Fuel company and manager indicted for failing to report an oil spill

Fuel company and manager indicted for failing to report an oil spill

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A Dukes County grand jury returned indictments today against a Falmouth-based fuel company and its manager, charging that they failed to report an oil spill in Oak Bluffs, on June 19, 2009. Loud Fuel Co., and its manager Kabraul Tasha face one count each of failure to report an oil spill and environmental endangerment.

The defendants are scheduled for arraignment in Dukes County superior court on September 28. State attorney general Martha Coakley announced the true bills on Tuesday, July 27.

Tasha was allegedly delivering gasoline to Jim’s Package Store at 27 Lake Street, Oak Bluffs. The indictment charges that he failed to properly connect the gas line from his truck to one of the fill ports at the gas station. While filling that port, approximately 50 gallons of gasoline spilled onto the ground in the alley where the ports are located, between Jim’s Packaging store and a neighboring restaurant. Authorities further allege that once Tasha became aware of the spill, he made some efforts to clean up the gasoline with absorbent pads in his truck, but he did not notify the Massachusetts Department of Environmental Protection (DEP) that the spill had occurred, despite the law that requires that the appropriate authorities be notified in the event of a gas spill of 20 or more gallons. By statute, failure to report allows for a fine for up to $100,000, or up to 20 years in prison. Environmental endangerment can get fined $50,000, or up to one year.

“It is vitally important that oil spills are reported in a timely manner to minimize any damage to surrounding natural resources and local communities,” General Coakley said.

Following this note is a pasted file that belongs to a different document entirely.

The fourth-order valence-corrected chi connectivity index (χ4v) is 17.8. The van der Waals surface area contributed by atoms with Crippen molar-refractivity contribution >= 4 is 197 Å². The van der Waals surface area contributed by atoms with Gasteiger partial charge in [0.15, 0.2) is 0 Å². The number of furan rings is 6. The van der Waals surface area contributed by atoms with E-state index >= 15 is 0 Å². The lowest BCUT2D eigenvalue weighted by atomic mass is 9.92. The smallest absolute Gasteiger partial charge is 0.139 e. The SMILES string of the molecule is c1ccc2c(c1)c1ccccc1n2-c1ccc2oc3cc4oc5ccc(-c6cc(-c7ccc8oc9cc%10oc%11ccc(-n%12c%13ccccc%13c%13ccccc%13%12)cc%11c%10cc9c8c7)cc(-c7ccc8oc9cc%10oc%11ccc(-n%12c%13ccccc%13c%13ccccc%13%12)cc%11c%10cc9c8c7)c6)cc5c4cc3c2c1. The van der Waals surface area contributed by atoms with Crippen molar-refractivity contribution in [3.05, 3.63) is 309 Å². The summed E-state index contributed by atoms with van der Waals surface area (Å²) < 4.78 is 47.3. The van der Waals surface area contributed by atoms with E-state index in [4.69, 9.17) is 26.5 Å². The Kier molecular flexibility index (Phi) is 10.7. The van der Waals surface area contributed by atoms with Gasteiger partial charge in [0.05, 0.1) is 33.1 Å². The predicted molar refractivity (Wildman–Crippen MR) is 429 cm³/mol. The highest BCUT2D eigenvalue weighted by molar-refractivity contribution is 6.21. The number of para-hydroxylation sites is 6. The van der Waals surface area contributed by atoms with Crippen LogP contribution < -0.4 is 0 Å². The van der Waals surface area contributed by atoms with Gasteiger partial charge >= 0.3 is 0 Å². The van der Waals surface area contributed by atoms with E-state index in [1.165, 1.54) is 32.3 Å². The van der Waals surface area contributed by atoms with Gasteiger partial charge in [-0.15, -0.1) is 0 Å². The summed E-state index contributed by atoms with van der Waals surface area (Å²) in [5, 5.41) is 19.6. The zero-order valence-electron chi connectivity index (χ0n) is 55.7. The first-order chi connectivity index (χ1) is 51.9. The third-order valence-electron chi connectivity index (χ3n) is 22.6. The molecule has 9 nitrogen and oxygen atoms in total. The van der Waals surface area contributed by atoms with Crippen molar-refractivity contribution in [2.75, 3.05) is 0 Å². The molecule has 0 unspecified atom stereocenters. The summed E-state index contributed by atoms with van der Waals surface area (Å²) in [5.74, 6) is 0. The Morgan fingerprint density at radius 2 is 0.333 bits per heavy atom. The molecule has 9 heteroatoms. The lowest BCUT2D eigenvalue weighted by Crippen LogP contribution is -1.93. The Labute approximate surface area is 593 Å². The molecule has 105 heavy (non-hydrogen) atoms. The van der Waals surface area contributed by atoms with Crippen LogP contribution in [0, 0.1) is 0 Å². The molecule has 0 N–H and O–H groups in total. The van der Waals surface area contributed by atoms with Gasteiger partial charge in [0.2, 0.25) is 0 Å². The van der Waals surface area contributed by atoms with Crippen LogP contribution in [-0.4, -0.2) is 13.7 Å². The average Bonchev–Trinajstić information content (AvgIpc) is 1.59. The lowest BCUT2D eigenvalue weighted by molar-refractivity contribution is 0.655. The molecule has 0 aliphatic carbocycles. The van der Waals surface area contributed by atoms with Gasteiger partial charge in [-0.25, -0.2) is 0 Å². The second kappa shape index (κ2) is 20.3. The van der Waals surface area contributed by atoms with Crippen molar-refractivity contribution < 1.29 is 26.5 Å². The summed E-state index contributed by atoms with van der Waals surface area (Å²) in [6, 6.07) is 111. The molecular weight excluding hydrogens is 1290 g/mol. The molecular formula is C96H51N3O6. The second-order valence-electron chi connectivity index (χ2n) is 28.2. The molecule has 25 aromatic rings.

DEP officials inspected the property in the days following the spill, after a neighboring business reported smelling gasoline. At the request of the DEP, Loud Fuel, the company responsible, hired a licensed site professional to clean up the property and submitted a report outlining the immediate response actions it took to counteract the damage, according to a press release.

Tuesday’s indictments stem from an investigation by the Massachusetts environmental crimes strike force (ECSF), an interagency unit that includes prosecutors from the attorney general’s office, environmental police officers assigned to the attorney general’s office, and investigators and engineers from the Massachusetts department. The case was investigated by the ECSF, which is overseen by General Coakley, DEP commissioner Laurie Burt and Energy and Environmental Affairs secretary Ian A. Bowles. The ECSF investigates and prosecutes crimes that harm or threaten the state’s water, air, or land and that pose a significant threat to human health.